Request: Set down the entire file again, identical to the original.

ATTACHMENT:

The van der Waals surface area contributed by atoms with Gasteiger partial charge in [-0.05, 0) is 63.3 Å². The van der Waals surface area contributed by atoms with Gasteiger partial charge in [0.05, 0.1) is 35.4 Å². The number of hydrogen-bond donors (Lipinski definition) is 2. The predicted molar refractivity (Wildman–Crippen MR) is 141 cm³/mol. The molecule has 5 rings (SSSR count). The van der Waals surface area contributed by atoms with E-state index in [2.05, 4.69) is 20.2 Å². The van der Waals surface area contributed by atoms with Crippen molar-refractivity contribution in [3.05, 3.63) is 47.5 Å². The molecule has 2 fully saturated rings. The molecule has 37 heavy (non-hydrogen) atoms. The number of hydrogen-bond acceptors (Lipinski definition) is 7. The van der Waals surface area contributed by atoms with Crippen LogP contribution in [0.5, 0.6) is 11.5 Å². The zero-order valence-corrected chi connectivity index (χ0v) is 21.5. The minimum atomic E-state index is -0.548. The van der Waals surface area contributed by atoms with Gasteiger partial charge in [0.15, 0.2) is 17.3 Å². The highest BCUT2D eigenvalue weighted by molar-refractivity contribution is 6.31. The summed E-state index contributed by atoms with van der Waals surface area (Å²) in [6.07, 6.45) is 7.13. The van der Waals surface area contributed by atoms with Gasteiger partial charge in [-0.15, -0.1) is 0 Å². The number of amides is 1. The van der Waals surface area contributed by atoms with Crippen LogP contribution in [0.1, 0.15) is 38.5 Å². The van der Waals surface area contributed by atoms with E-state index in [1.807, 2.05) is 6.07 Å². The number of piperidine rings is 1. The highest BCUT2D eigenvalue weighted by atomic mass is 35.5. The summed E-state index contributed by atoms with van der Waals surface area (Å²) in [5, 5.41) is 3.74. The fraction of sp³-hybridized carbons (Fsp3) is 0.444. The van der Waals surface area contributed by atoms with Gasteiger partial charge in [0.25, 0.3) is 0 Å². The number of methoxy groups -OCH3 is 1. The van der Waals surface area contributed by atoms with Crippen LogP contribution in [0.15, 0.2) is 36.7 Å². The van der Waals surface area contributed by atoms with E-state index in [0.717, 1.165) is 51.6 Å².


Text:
The van der Waals surface area contributed by atoms with Gasteiger partial charge in [-0.05, 0) is 63.3 Å². The van der Waals surface area contributed by atoms with Gasteiger partial charge in [0.05, 0.1) is 35.4 Å². The number of hydrogen-bond donors (Lipinski definition) is 2. The predicted molar refractivity (Wildman–Crippen MR) is 141 cm³/mol. The molecule has 5 rings (SSSR count). The van der Waals surface area contributed by atoms with E-state index in [2.05, 4.69) is 20.2 Å². The van der Waals surface area contributed by atoms with Crippen molar-refractivity contribution in [3.05, 3.63) is 47.5 Å². The molecule has 2 fully saturated rings. The molecule has 37 heavy (non-hydrogen) atoms. The number of hydrogen-bond acceptors (Lipinski definition) is 7. The van der Waals surface area contributed by atoms with Crippen LogP contribution in [0.5, 0.6) is 11.5 Å². The zero-order valence-corrected chi connectivity index (χ0v) is 21.5. The minimum atomic E-state index is -0.548. The van der Waals surface area contributed by atoms with Gasteiger partial charge in [0.15, 0.2) is 17.3 Å². The highest BCUT2D eigenvalue weighted by molar-refractivity contribution is 6.31. The summed E-state index contributed by atoms with van der Waals surface area (Å²) in [6.07, 6.45) is 7.13. The van der Waals surface area contributed by atoms with Gasteiger partial charge in [-0.15, -0.1) is 0 Å². The number of amides is 1. The van der Waals surface area contributed by atoms with Crippen LogP contribution in [0.1, 0.15) is 38.5 Å². The van der Waals surface area contributed by atoms with E-state index in [1.807, 2.05) is 6.07 Å². The number of piperidine rings is 1. The highest BCUT2D eigenvalue weighted by atomic mass is 35.5. The summed E-state index contributed by atoms with van der Waals surface area (Å²) in [5, 5.41) is 3.74. The fraction of sp³-hybridized carbons (Fsp3) is 0.444. The van der Waals surface area contributed by atoms with Gasteiger partial charge in [0.25, 0.3) is 0 Å². The number of methoxy groups -OCH3 is 1. The van der Waals surface area contributed by atoms with Crippen LogP contribution in [0.15, 0.2) is 36.7 Å². The van der Waals surface area contributed by atoms with E-state index in [0.717, 1.165) is 51.6 Å².